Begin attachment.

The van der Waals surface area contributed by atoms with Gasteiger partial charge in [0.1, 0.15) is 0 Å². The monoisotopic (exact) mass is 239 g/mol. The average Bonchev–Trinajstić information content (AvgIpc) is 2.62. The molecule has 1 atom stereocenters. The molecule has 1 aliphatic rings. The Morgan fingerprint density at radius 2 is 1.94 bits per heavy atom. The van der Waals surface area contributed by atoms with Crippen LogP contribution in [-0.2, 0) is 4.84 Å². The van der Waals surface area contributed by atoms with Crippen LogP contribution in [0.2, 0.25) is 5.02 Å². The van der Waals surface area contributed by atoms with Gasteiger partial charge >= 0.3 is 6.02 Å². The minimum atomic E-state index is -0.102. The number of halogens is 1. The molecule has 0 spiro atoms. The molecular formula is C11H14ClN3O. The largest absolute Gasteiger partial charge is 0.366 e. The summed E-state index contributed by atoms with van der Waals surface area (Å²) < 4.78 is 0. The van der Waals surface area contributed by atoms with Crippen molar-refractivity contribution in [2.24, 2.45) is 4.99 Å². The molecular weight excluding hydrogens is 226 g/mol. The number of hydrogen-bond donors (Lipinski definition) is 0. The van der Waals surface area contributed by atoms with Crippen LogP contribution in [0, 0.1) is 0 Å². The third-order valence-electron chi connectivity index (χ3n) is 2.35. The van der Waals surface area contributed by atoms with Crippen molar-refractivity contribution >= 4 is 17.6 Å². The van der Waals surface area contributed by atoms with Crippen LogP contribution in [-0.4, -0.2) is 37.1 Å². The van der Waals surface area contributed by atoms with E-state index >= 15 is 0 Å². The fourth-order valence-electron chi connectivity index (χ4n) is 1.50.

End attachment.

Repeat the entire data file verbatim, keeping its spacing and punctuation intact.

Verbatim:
The van der Waals surface area contributed by atoms with Gasteiger partial charge in [0.1, 0.15) is 0 Å². The monoisotopic (exact) mass is 239 g/mol. The average Bonchev–Trinajstić information content (AvgIpc) is 2.62. The molecule has 1 atom stereocenters. The molecule has 1 aliphatic rings. The Morgan fingerprint density at radius 2 is 1.94 bits per heavy atom. The van der Waals surface area contributed by atoms with Crippen LogP contribution in [-0.2, 0) is 4.84 Å². The van der Waals surface area contributed by atoms with Crippen LogP contribution in [0.2, 0.25) is 5.02 Å². The van der Waals surface area contributed by atoms with Gasteiger partial charge >= 0.3 is 6.02 Å². The minimum atomic E-state index is -0.102. The number of halogens is 1. The molecule has 0 spiro atoms. The molecular formula is C11H14ClN3O. The largest absolute Gasteiger partial charge is 0.366 e. The summed E-state index contributed by atoms with van der Waals surface area (Å²) < 4.78 is 0. The van der Waals surface area contributed by atoms with Crippen molar-refractivity contribution in [2.24, 2.45) is 4.99 Å². The molecular weight excluding hydrogens is 226 g/mol. The number of hydrogen-bond donors (Lipinski definition) is 0. The van der Waals surface area contributed by atoms with Crippen LogP contribution in [0, 0.1) is 0 Å². The third-order valence-electron chi connectivity index (χ3n) is 2.35. The van der Waals surface area contributed by atoms with Crippen molar-refractivity contribution >= 4 is 17.6 Å². The van der Waals surface area contributed by atoms with Crippen LogP contribution in [-0.4, -0.2) is 37.1 Å². The van der Waals surface area contributed by atoms with E-state index >= 15 is 0 Å². The fourth-order valence-electron chi connectivity index (χ4n) is 1.50.